Mitchell Jones, PhD student, University of Maine

The Bangor Municipal Golf Course is one of two Audubon Sanctuary courses in Maine. This certification acknowledges steps taken by the course to protect the environment by reducing environmental impact. Examples include reducing the use of fertilizers and pesticides, reduction of mowed areas, and identifying and maintaining wildlife habitats. The vernal pool ecology lab in the wildlife, fisheries, and conservation biology department has graciously been allowed to study two pools that act as breeding habitats for wood frogs, spotted salamanders, and blue spotted salamanders. One is a small pond on the 15th hole, the other is just off the path by the greens on the 6th hole of the Kelly 9. Our research is focused on understanding how the landscape surrounding a vernal pool affects the amphibians that use it. For the past two weeks we have been trapping adult amphibians from 10 pools, including the two at the golf course.

20160417_092215The pond off the 15th hole seems to be somewhat polarizing for golfers, course managers, and even researchers. From a golfer’s perspective, you cannot see the pool from the tee box; therefore you cannot see the ball land in the pool if your shot is a bit right. This means (according to the rules) it’s a lost ball and you have to start over from the tee instead of dropping the ball beside the pool. This seems to bother some more than others and the degree to which this rule is followed varies by player. From a course management standpoint there is a balance between keeping customers happy, keeping the course dry, and fulfilling Audubon Sanctuary guidelines. We have talked to staff that love the pool and the little ecosystem it contains, and others who would love to fill it in. From the researcher’s perspective, the pool is somewhat of an anomaly; it certainly isn’t natural in its current state and some argue it only appears to function and couldn’t possibly be good habitat. However, those of us who have spent the most time in the pool and seen the diversity know it’s quite productive. In our two weeks of trapping this spring we caught dozens of amphibians, including wood frogs, green frogs, spotted salamanders, and blue spotted salamanders. We spooked ducks in the water almost daily and on a few occasions the ducks spooked us.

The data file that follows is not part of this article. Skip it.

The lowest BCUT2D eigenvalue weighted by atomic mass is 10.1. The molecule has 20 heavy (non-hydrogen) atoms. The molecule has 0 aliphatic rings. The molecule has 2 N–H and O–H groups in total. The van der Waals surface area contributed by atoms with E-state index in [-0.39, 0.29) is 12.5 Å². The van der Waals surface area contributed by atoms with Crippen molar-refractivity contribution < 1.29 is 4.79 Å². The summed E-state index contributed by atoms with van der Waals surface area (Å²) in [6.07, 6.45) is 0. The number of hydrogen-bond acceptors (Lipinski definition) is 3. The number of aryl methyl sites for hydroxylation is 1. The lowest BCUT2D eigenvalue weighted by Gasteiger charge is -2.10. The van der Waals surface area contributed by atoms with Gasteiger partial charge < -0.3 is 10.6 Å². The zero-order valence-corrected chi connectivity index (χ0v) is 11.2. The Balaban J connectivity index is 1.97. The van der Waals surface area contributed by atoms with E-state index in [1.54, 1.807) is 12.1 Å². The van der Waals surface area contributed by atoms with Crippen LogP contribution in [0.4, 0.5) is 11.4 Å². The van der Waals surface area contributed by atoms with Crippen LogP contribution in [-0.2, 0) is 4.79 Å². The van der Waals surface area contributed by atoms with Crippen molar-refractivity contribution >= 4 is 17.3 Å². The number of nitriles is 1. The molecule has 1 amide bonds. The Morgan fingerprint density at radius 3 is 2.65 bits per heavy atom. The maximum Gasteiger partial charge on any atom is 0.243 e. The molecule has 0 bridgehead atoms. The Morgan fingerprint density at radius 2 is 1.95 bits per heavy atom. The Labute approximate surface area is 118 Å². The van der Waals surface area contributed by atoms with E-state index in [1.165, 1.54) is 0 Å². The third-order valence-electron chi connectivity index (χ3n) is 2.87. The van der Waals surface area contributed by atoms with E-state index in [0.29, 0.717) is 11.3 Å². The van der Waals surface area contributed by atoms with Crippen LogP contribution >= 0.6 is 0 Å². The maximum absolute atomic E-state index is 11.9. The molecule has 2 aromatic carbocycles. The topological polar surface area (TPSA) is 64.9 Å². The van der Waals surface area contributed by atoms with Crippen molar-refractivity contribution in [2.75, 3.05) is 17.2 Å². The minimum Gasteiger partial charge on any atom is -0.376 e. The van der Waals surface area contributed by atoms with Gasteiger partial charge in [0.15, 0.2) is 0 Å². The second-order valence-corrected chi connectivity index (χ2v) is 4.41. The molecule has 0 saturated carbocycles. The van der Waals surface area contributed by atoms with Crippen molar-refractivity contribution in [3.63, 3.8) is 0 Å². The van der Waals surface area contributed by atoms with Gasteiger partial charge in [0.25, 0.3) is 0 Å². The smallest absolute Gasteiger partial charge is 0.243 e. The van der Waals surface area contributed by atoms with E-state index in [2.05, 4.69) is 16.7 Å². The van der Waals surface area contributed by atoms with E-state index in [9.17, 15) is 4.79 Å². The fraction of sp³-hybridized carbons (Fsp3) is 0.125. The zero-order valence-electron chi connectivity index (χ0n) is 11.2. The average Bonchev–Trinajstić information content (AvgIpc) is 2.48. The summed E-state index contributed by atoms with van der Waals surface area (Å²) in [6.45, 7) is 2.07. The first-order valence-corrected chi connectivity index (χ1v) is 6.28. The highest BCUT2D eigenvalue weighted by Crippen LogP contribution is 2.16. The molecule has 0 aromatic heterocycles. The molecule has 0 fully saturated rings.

IMG_1707Love it or hate it, the pool on 15 seems to be a functional remnant of a larger ecosystem that once covered the entire Bangor area, long before we built golf courses, airports, or downtown. Personally, I am more of a hacker than a golfer, and pond or not I lose a lot of balls when playing 18 holes. As a result, I’ve never played strictly by the rules, and have dropped probably more than my fair share of balls somewhere in the neighborhood of the woods or water I was certain swallowed had the last one. While talking with the staff and players at the course I found that many of them appreciate what the pond brings to the course. Despite the fact that it can be a bit of a nuisance to the game, when we zoom out to the bigger picture it’s pretty cool that this messy little ecosystem is surviving smack dab in the middle of a well-manicured golf course.